"That's not my character," says a man convicted of the sexual assault and murder of a six-month-old child, as A.C. Thompson reports for ProPublica and PBS Frontline. "That's not who I am."
And on Jan. 25, just late last month, the Texas Court of Criminal Appeals agreed with the man, apparently siding with the many medical experts who have questioned the evidence used by prosecutors to obtain his conviction.
Thompson reports that 23 U.S. and Canadian people have faced similar circumstances, finding themselves charged with crimes against children based on "questionable medical evidence."
The Texas court did not let him go; he is remanded to the lower courts where prosecutors have the option to file new charges. The court set aside his conviction based on the fact that his defense attorneys did nothing in an effort to rebut the medical evidence.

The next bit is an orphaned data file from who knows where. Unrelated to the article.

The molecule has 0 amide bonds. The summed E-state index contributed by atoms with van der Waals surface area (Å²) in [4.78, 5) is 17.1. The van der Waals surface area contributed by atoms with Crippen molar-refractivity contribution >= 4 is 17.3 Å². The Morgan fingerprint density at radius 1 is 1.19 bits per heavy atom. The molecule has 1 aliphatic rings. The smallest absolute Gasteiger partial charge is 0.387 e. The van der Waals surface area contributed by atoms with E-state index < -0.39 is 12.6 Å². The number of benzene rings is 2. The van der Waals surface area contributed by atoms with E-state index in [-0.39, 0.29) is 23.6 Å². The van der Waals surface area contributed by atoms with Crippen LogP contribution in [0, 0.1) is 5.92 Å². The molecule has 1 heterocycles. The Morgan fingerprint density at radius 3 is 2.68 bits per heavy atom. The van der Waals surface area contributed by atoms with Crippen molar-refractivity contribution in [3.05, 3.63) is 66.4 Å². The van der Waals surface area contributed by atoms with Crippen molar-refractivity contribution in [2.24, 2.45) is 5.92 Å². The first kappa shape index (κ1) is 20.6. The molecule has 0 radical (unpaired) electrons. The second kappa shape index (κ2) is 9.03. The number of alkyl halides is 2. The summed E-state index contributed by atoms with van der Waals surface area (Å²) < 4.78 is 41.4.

The issue surrounding the medical evidence centers on bias (or outright mistakes) on the part of forensic pathologists.
This reporting effort by ProPublica and PBS Frontline highlights exactly why it's so important to hire a good criminal defense attorney when you've been charged with a crime.